Los Angeles County this week delivered yet another blow to the restaurant industry by announcing the suspension of in-person dining outdoors, and officials later rebuffed an effort to reverse the move, while more restrictions were likely on the way as the number of new COVID-19 cases and hospitalizations continues to climb.
Outdoor dining, which had been permitted since July, has been suspended for restaurants, breweries and wineries after an alarming surge of coronavirus cases throughout the county; indoor dining at eateries has long been banned. Meanwhile, Gov. Gavin Newsom imposed a curfew for all nonessential businesses and gatherings between 10 p.m. and 5 a.m. late last week.
In a virtual meeting on Tuesday, the county Board of Supervisors upheld the Department of Public Health’s order on outdoor dining, 3-2. A motion to overturn the decision failed despite the support of Supervisors Kathryn Barger and Janice Hahn.
The county reported 6,124 new coronavirus cases on Monday, shattering the daily record of 5,031 set last week.
Though the total included a reporting backlog from Sunday, county Director of Public Health Barbara Ferrer called it an “impressive and alarming surge.”
“Over the last week, we’ve seen alarming, steep increases in cases of COVID-19, which has required that both the county and state take actions to slow the spread of the virus,” Ferrer said in a virtual update on Monday.
Public Health officials said the five-day average of new COVID-19 cases is more than 4,500, sufficient to trigger a three-week Safer at Home order.
“I know for sure we’re not going back to all the restrictions that were in place in the original Safer at Home order,” Ferrer said. “For one thing, we’ve learned a lot more. We have much more capacity on testing now, which allows us to do a better job quickly identifying people who are positive.”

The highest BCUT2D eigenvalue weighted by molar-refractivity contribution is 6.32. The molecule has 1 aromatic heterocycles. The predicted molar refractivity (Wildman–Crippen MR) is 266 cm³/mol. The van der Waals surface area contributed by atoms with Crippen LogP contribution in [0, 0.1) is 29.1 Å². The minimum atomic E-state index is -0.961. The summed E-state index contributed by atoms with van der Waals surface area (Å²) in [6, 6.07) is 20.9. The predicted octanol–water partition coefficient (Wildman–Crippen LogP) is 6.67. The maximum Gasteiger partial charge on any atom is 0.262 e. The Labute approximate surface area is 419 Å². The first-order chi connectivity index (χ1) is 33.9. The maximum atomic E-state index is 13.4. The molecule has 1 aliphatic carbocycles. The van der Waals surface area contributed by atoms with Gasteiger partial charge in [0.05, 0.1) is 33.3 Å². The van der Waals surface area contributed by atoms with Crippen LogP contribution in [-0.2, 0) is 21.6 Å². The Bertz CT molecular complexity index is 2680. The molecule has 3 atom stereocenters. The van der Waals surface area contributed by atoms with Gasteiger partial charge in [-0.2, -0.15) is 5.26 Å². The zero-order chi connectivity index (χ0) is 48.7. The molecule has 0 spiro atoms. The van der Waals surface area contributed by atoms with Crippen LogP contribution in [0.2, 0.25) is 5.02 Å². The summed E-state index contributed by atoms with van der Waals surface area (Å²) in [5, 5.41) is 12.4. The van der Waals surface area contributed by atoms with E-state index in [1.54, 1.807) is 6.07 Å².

Public Health reported a 67% increase in outbreaks at general worksites such as offices, retailers and manufacturers from Oct. 31-Nov. 14. In that same two-week period, outbreaks at food-related businesses have more than tripled.
“The data emphasizes some of the ripple effects we are seeing as COVID-19 cases across the county are surging,” Ferrer said Monday. “At the end of the day, more people are becoming infected at their jobs, and this results in more transmission back in the community. We are fortunate that there is now a very bright light at the end of this long tunnel with the promising news about effective vaccines, and we know we will be in a different place next year. This year, though, we need to continue to ask all individuals and businesses to own their part in slowing the spread of COVID-19 so that we can stop the surge in cases and ultimately get back to our recovery.”
Dr. Mark Ghaly, California’s Health and Human Services secretary, assured Californians that officials are already working on a vaccine distribution plan.
“California is preparing, has been preparing, and is ready to work with our local partners, our federal partners to make sure that vaccines — which are really weeks away for some populations — are ready and we use it as the important tool that they are,” he said Monday. “Now more than ever, with that hopeful news it’s important that we keep our guard up and we keep doing the things that we’ve been talking about the past many months.”
Health, county and city officials have urged residents to follow health guidelines this Thanksgiving week.
“The safest way to celebrate Thanksgiving is to celebrate at home with the people you live with,” Ferrer said.